Andrew Gwynne: To ask the Secretary of State for Transport whether his Department has considered the merits of merging Passenger Focus with the Office of Rail Regulation. 
Mrs Villiers: The Department for Transport considered the future of Passenger Focus as part of the public bodies review and concluded that it should be retained but with substantial reforms to reduce its cost to taxpayers while maintaining its core role as the statutory independent complaints body. The Department has not formally considered the merits of merging Passenger Focus with the Office of Rail Regulation (ORR) and has no plans to take such a proposal forward.
Public Transport: Visual Impairment
Mr Offord: To ask the Secretary of State for Transport what assessment he has made of the effects of his Department’s Access for All programme in improving accessibility on public transport for visually impaired people. 
Norman Baker: An independent research study into the benefits of the Access for All programme was carried out by Steer Davis Gleave Ltd in 2009 and early 2010.
The study found that 65% of visually impaired passengers were satisfied with station facilities where Access for All work had been completed, compared to only 14% at stations not in the programme. In addition, almost half of visually impaired passengers said they had increased their use of Access for All stations as a result of the work.
Mr Jenkin: To ask the Secretary of State for Transport if he will publish a table setting out the number of road traffic accidents recorded on the A120 at the junction with Little Bentley Road and Little Bromley Road in each of the last 10 years, indicating the number of (a) fatalities and (b) non-fatal injuries; what safety assessment has been made of the road junction; and what steps his Department is considering to improve the safety of the junction. 
Mike Penning [holding answer 11 July 2011]: All accidents involving a personal injury are recorded. The following table shows validated figures for all fatal and non-fatal injuries for the A120, at the junctions with Little Bentley Road and Little Bromley Road, in each of the last five years for which figures are available.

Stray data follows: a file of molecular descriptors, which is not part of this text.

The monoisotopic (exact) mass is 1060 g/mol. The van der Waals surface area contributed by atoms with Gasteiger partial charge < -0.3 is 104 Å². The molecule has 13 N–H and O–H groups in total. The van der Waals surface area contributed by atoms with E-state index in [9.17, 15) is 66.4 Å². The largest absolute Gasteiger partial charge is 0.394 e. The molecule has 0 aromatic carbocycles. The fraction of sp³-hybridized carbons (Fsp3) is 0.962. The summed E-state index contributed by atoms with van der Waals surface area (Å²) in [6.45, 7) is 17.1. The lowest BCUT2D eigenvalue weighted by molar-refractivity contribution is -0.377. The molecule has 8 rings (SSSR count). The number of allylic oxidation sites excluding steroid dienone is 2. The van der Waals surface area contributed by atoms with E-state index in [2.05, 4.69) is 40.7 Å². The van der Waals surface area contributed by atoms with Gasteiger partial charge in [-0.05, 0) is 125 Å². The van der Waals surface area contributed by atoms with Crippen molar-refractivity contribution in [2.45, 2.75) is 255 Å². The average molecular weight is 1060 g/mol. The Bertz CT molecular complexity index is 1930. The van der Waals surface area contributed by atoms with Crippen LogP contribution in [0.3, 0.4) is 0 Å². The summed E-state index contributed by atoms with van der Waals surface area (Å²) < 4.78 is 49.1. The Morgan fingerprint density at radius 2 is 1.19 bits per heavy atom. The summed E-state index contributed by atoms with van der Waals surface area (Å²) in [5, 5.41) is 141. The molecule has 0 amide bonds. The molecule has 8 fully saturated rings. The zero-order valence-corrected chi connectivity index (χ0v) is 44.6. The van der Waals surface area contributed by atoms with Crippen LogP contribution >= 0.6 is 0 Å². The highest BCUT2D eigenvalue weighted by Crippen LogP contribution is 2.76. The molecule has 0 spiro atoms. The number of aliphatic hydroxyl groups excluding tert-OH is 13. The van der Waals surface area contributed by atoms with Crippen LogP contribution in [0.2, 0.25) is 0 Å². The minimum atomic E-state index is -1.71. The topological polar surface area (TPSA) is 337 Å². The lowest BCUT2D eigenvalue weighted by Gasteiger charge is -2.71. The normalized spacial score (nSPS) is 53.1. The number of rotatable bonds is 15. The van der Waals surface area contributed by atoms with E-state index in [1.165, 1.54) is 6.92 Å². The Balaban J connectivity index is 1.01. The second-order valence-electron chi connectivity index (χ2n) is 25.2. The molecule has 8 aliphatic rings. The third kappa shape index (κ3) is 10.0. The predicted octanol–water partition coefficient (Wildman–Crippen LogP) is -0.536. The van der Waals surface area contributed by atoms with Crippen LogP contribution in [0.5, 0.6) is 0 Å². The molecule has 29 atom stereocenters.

|(1) Validated data are only available up to 31 December 2009.|
The Highways Agency has a comprehensive process for monitoring safety on the A120. This includes but is not limited to, a rolling three year accident analysis for each route, weekly safety inspections, fatal accident reviews and various asset condition surveys.
The Highways Agency has developed a number of options, both long and short term to reduce the number of accidents at these junctions. The Agency is currently reviewing its capital programme in response to the spending review, to identify if a short term option can be delivered this financial year.
Driving Offences: Foreign Nationals
Gordon Henderson: To ask the Secretary of State for Transport whether he has undertaken an assessment of the effects on road safety of introducing a power to issue on-the-spot fines to the drivers of foreign vehicles that break UK traffic laws. 
Mike Penning: No assessment has been undertaken on the effects of road safety since the introduction of on-the-spot fines to the drivers of foreign vehicles that break UK traffic laws.
However, we believe that the financial penalty deposit requirement (on the spot fines) provides an effective enforcement mechanism to deal with non-UK resident offenders who do not comply with GB road traffic rules. It has helped to alleviate a public concern about the variation in enforcement against UK and non-UK resident hauliers and we have seen a reduction in personal injury collisions involving foreign HGVs, although it is too early to establish any direct and significant link with the deposit scheme.